Of classic tradition,
In writing
And reciting
Straight ahead,
Without let or omission,
Just any little rhyme
In any little time
That runs in my head;
Because, I’ve said,
My rhymes no longer shall stand arrayed
Like Prussian soldiers on parade
That march,
Stiff as starch,
Foot to foot,
Boot to boot,
Blade to blade,
Button to button,
Cheeks and chops and chins like mutton.
No! No!
My rhymes must go
Turn ’ee, twist ’ee,
Twinkling, frosty,
Will-o’-the-wisp-like, misty;

Feelings, Now by Katherine Foreman

Some kind of attraction that is neither
Animal, vegetable, nor mineral, a power not
Solar, fusion, or magnetic
And it is all in my head that
I could see into his
And find myself sitting there.

Follow our tips to write your own poem Now it’s your turn to try writing your own! (Source: Pexels)

Writing Your Own Free Verse Poem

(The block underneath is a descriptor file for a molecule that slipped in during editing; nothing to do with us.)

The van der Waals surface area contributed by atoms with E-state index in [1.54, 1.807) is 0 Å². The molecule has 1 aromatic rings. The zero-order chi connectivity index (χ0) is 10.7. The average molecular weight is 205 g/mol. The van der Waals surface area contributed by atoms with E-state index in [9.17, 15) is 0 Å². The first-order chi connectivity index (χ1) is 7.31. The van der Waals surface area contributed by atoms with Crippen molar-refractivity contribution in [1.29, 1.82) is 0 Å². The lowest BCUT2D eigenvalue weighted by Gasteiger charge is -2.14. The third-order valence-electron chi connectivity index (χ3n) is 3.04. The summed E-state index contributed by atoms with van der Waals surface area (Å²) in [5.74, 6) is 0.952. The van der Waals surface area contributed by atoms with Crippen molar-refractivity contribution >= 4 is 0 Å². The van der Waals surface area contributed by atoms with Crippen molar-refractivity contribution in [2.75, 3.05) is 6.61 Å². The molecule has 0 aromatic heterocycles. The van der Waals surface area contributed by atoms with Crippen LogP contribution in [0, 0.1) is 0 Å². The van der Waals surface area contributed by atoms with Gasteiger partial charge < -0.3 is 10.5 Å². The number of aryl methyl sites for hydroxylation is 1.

Why not have a go at writing one yourself? There are no rules so you’re free to write whatever you want! Here are a couple of tips to help get you started:

Choose your Words Carefully

Carefully chosen words can help you create a poem that sounds like the situation, emotion, or object you are trying to portray. For instance, short words with sharp consonants cause the reader to stop-and- go in a choppy cadence: Cut, bash, stop, kick, punch, jump, kiss. Use these types of short words when you want to show excitement, fear, anger, new love, or anything that might make your heart beat quickly. Longer words with soft sounds cause the reader to slow down. Use them when you want to show tension, laziness, rest.

Use Alliteration

Alliteration is a literary device where the first sound in a series of words is the same, like “She sell sea shells”. You can use alliteration in free verse to create a particular mood, feeling, or sound to the poem, especially when combined with the right word choice. Alliteration can give your poem a quirky fun feel.

Now that you have some tools, use them to create your own free verse. Before you know it, you’ll be writing free verse just like Walt Whitman!